There are a few odd things about dining out in Germany that you should know before you sit down to enjoy some fine German cuisine.
It’s no big deal to pay for your 3€ street kebab in cash, but when it comes to a big sit-down dinner for a larger party, most visitors to Germany are used to whipping out a credit card at the end of the meal whenever they dine out at home. Which is why it can be a big shock to find out that most German restaurants refuse to accept plastic – neither credit nor debit! And it’s even worse to realize this only after you’ve been presented with the bill, and stare into your wallet at a single, lonely, woefully inadequate 10€ note. Add to that the relative lack of ATMs, and you’ve got a small problem on your hands.
Thankfully, now that you’ve read this, you’ll make sure to bump up your cash stash before you head to the restaurant.
In many places in the world, water is a given when dining out. Sometimes with ice, sometimes already waiting for you on the table, and always free of charge. Not so in Germany. The gastronomic powers-that-be in this country realized long ago that people would pay for water if it came out of a bottle instead of a tap. This remains true today. Many travelers assume that the tap water must not be safe to drink if even the locals order bottled water. Again, not true! Tap water in Germany is 100% safe to drink.
Many locals prefer sparkling water, however, which is exactly what the waiter will bring you if you simply order “water”. If you can’t stand the bubbles, simply order “stilles Wasser” (plain bottled water, usually the same price as the bubbly water) or “Leitungswasser” (tap water, usually free of charge).
There’s no need to go overboard on tipping, but don’t leave it out completely unless you are on an absolutely bare-bones budget or the service was astoundingly horrific. Servers in Germany expect around 10% in “Trinkgeld”, which translates as “tip” but literally means “drinking money”. (At least they’re being honest!)
As awkward as it may feel to you, it is completely normal in Germany to pay your tip directly to your server when it’s time to settle the bill (never leave a tip behind on the table). So if your beverage costs 4.50€, give 5€ and say “stimmt so” (that amount is correct). If you only have larger bills, pay with one and just state out loud how much you want to pay in total; in this case, say “5€”. Your server will give you the change and always thank you for the tip.
There is a German word, “Servicewüste”, which literally means “service desert.” And they use it to describe the relatively low standard of customer service in their own country. It’s true: smiles from servers are rare, checking in on a table during a meal is unheard of, and you may experience a curtness that borders on rudeness – at least it would if you were back home.
But you’re in Germany, and even though it might seem like your waitress is going out of her way to be hostile towards you, chances are she’s not – in fact, she’s probably behaving in a perfectly normal, culturally acceptable, “Service Desert” way. So don’t take it personally. She didn’t smile at you? You don’t have to smile, either. Or you can go the other way with it and make a joke or two to see if she’ll crack. She hasn’t checked in on you? If something’s not right with your meal, be assertive and call her over. And if her attitude really rubs you the wrong way, you can tell her. If she really can’t handle the feedback, your tip can reflect your opinion.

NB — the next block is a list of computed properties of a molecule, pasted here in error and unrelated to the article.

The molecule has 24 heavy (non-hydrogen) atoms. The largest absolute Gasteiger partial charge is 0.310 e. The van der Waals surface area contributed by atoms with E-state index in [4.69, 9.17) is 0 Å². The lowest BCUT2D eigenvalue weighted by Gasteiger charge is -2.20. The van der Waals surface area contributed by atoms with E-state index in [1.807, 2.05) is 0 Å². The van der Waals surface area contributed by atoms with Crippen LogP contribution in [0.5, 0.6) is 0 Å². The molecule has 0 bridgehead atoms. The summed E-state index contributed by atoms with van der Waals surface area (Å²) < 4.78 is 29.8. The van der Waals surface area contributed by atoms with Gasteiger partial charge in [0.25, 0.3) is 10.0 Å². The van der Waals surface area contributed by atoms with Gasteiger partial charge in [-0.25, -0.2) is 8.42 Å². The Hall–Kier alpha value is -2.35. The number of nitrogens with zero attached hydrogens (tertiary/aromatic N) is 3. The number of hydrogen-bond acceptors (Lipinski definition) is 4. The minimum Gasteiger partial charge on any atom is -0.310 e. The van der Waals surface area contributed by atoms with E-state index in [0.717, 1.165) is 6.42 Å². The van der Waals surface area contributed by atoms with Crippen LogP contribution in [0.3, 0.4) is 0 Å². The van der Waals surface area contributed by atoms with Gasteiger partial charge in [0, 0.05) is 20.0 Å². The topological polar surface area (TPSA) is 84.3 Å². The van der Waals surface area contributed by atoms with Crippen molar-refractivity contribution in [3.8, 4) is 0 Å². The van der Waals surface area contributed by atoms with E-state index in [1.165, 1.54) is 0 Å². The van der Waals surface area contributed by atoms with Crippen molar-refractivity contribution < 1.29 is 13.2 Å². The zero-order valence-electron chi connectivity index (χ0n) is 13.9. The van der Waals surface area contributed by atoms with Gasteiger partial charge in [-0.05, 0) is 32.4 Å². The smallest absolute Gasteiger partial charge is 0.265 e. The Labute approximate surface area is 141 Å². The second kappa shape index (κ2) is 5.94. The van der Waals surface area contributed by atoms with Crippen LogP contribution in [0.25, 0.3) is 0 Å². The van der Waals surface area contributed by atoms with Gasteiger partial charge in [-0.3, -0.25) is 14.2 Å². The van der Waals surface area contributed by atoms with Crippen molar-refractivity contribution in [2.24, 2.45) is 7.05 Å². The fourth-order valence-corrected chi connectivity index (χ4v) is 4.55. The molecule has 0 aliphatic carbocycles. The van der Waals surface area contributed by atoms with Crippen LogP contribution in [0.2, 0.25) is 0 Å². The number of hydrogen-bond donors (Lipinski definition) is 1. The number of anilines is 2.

Asking for the check
You may feel like your server is ignoring you when it comes time to pay the bill. In your native country, the server probably brings it automatically once the meal is finished and plates are being cleared. But in Germany, the customer is left to enjoy their place at the table and their company for as long as they wish, without being rushed out so as to clear a table for the next customer. This means you’ll have to ask outright for the bill. But the good news is that splitting the bill is easier in Germany than in most places in the world. Just tell the server which items you want to pay for. You’ll be given a verbal total just for those items. So you can enjoy your 3€ beer (adding 10% tip, of course) and let your companion pay full price for that costly mojito.
If you’re dining with Germans and one of them says ‘I invite you’, this means that they would like to pay for your meal. Accept the invitation with gratitude.
Toilet cleaning staff
Bars and restaurants in Germany are obligated to provide their customers with a free working toilet. That doesn’t stop many places from posting an attendant outside the bathroom door with a sign stating a monetary amount. If you are a patron of the restaurant, you do not legally have to pay this amount. Then again, you’re not legally required to tip your server, either – but it’s a nice thing to do. If the bathroom was indeed clean and well-stocked, anywhere from 20-50 cents is enough of a tip to leave on the collection plate.